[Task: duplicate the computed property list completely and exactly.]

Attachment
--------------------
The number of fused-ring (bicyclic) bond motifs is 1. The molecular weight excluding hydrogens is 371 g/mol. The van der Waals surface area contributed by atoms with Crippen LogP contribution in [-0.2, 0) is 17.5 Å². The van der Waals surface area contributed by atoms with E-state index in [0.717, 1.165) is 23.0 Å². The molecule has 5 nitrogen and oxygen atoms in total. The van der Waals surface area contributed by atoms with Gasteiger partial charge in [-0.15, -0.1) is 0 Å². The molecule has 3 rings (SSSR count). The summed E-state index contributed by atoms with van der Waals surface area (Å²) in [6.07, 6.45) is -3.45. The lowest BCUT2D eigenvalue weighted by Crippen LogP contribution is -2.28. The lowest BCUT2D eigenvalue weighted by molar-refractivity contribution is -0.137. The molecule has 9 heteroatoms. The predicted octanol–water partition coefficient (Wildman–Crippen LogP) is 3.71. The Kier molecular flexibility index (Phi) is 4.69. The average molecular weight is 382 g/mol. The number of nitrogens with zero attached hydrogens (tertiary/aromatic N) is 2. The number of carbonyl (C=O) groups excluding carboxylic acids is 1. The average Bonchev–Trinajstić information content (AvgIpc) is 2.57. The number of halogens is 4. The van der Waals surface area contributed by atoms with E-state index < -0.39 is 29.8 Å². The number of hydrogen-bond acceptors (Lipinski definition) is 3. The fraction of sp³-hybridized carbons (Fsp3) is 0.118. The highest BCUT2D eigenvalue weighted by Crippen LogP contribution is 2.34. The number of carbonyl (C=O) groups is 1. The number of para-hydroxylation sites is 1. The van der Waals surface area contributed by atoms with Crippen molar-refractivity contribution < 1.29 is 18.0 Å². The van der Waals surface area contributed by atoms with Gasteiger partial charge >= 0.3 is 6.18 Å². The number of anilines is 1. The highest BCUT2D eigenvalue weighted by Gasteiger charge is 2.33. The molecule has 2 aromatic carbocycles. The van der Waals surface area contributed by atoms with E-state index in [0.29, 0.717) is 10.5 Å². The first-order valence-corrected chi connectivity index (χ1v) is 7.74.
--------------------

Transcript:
The number of fused-ring (bicyclic) bond motifs is 1. The molecular weight excluding hydrogens is 371 g/mol. The van der Waals surface area contributed by atoms with Crippen LogP contribution in [-0.2, 0) is 17.5 Å². The van der Waals surface area contributed by atoms with E-state index in [0.717, 1.165) is 23.0 Å². The molecule has 5 nitrogen and oxygen atoms in total. The van der Waals surface area contributed by atoms with Gasteiger partial charge in [-0.15, -0.1) is 0 Å². The molecule has 3 rings (SSSR count). The summed E-state index contributed by atoms with van der Waals surface area (Å²) in [6.07, 6.45) is -3.45. The lowest BCUT2D eigenvalue weighted by Crippen LogP contribution is -2.28. The lowest BCUT2D eigenvalue weighted by molar-refractivity contribution is -0.137. The molecule has 9 heteroatoms. The predicted octanol–water partition coefficient (Wildman–Crippen LogP) is 3.71. The Kier molecular flexibility index (Phi) is 4.69. The average molecular weight is 382 g/mol. The number of nitrogens with zero attached hydrogens (tertiary/aromatic N) is 2. The number of carbonyl (C=O) groups excluding carboxylic acids is 1. The average Bonchev–Trinajstić information content (AvgIpc) is 2.57. The number of halogens is 4. The van der Waals surface area contributed by atoms with E-state index < -0.39 is 29.8 Å². The number of hydrogen-bond acceptors (Lipinski definition) is 3. The fraction of sp³-hybridized carbons (Fsp3) is 0.118. The highest BCUT2D eigenvalue weighted by Crippen LogP contribution is 2.34. The number of carbonyl (C=O) groups is 1. The number of para-hydroxylation sites is 1. The van der Waals surface area contributed by atoms with Crippen molar-refractivity contribution < 1.29 is 18.0 Å². The van der Waals surface area contributed by atoms with Gasteiger partial charge >= 0.3 is 6.18 Å². The number of anilines is 1. The highest BCUT2D eigenvalue weighted by Gasteiger charge is 2.33. The molecule has 2 aromatic carbocycles. The van der Waals surface area contributed by atoms with E-state index in [0.29, 0.717) is 10.5 Å². The first-order valence-corrected chi connectivity index (χ1v) is 7.74.